Susie Ellis, PhD
Executive Director, International Rhino Foundation
Despite the innate drive to reproduce, some rhinoceros species are notoriously difficult to breed. Recent research published in Mammal Review takes stock of assisted reproductive techniques that have been used for rhinoceros species, noting that assisted reproductive technologies, once they are reliable, may play a vital role in securing the future for rhino populations. And we hope that they will.
To-date, however, despite an undocumented (but certainly large) number of procedures conducted over a more than 20 years, fewer than ten live rhino births have resulted from artificial insemination and only in white and greater one-horned rhinos. Embryo transfer has not been attempted; only a handful of rhino embryos have ever been created. We’re on another steep learning curve.
We know from decades of experience working to help one of the most endangered rhino species — the Sumatran rhino — that managed conservation breeding programs have shown success the old-fashioned way: by playing matchmaker. Sumatran rhinos have been held in managed breeding facilities since the mid-1980s\ The learning curve with respect to captive breeding was steep. It wasn’t until 2001 when the Cincinnati Zoo & Botanical Gardens produced a male calf, followed by a second male and a female, that the first Sumatran rhinos were born in captivity. One of those rhinos has even become a father.
Using methods perfected in Cincinnati, veterinarians at Indonesia’s Sumatran Rhino Sanctuary in Way Kambas National Park monitor each female’s follicular development weekly and when a follicle reaches about 20 mm, put her with a male. Timing is critical: Sumatran rhinos are induced ovulators, which means that females ovulate in response to an external stimulus, in this case, copulation. Introductions also must be carefully managed, as all rhino species spar as a normal part of courtship. So far, this tried-and-true method has resulted in two calves at the Sanctuary: a male in 2012 and a female in 2016.
Heartened by these successes, rhino experts from around the world and officials from the Government of Indonesia recently reached a consensus that the only way to bring the Sumatran rhino back from the brink of extinction is to relocate a portion of the widely dispersed wild populations to managed conservation breeding facilities designed specifically for their care. The Sumatran Rhino Rescue project – led by a coalition of international and Indonesian partners – begins with a multi-year coordinated plan to secure the remaining rhinos and develop the infrastructure to care for and grow their population, building on successes to-date.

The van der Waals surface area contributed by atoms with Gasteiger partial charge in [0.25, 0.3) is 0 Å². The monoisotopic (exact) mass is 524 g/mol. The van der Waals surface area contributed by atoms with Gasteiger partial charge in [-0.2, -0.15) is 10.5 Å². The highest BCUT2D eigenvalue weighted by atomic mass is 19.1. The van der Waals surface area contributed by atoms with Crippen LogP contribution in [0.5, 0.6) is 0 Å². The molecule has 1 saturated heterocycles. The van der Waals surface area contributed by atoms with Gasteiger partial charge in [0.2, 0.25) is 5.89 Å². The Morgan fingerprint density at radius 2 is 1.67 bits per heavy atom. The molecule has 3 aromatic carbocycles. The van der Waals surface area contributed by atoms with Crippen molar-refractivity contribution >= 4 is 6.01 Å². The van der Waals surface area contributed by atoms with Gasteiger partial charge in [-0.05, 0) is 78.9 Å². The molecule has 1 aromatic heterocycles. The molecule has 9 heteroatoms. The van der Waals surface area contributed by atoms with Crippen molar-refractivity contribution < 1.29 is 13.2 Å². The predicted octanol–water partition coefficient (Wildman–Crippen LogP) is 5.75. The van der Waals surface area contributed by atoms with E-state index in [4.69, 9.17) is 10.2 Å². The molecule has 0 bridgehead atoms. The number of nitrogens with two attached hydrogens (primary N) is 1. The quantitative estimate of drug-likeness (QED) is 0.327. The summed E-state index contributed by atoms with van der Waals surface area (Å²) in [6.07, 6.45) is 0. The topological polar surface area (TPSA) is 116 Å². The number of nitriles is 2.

With the death of the last Northern White rhino last year in Kenya, and the crisis facing Sumatran rhinos, the issue of assisted reproductive technology as a means to save rhinoceros species, including Sumatrans, has resurfaced as a hot topic. Note, however, that there are remarkable differences between Sumatran rhino – where we still have a chance of success – and the northern white rhino, a subspecies which never had a viable insurance population in captivity and had been functionally extinct for more than a decade.
There is no easy answer – but we want to be sure to maximize our options and minimize our regrets in the future. In another move to preserve future options, Sumatran rhino fibroblasts (the precursor for stem cells) now are stored at the Sumatran Rhino Sanctuary and in San Diego’s “Frozen Zoo”. However, stem cell technology, which has the potential to increase numbers in the big scheme of things, simply may not be in place in time for the Sumatran rhino. The species has declined in the wild by almost 70% since 2005 and now numbers no more than 80 animals in the wild.
No species has ever been saved by “high tech” approaches alone, but such technologies have proven valuable when integrated with natural breeding and protection of wild populations. We need to use multi-faceted approaches, and keep the door open for “high tech’” science while also using the methods that have worked to-date. It’s a long path from developing from a berry-like cluster of cells to having a herd of rhinos on the ground. For Sumatran rhinos, for now, we’re putting our money on the tried-and-true: good, old-fashioned sex.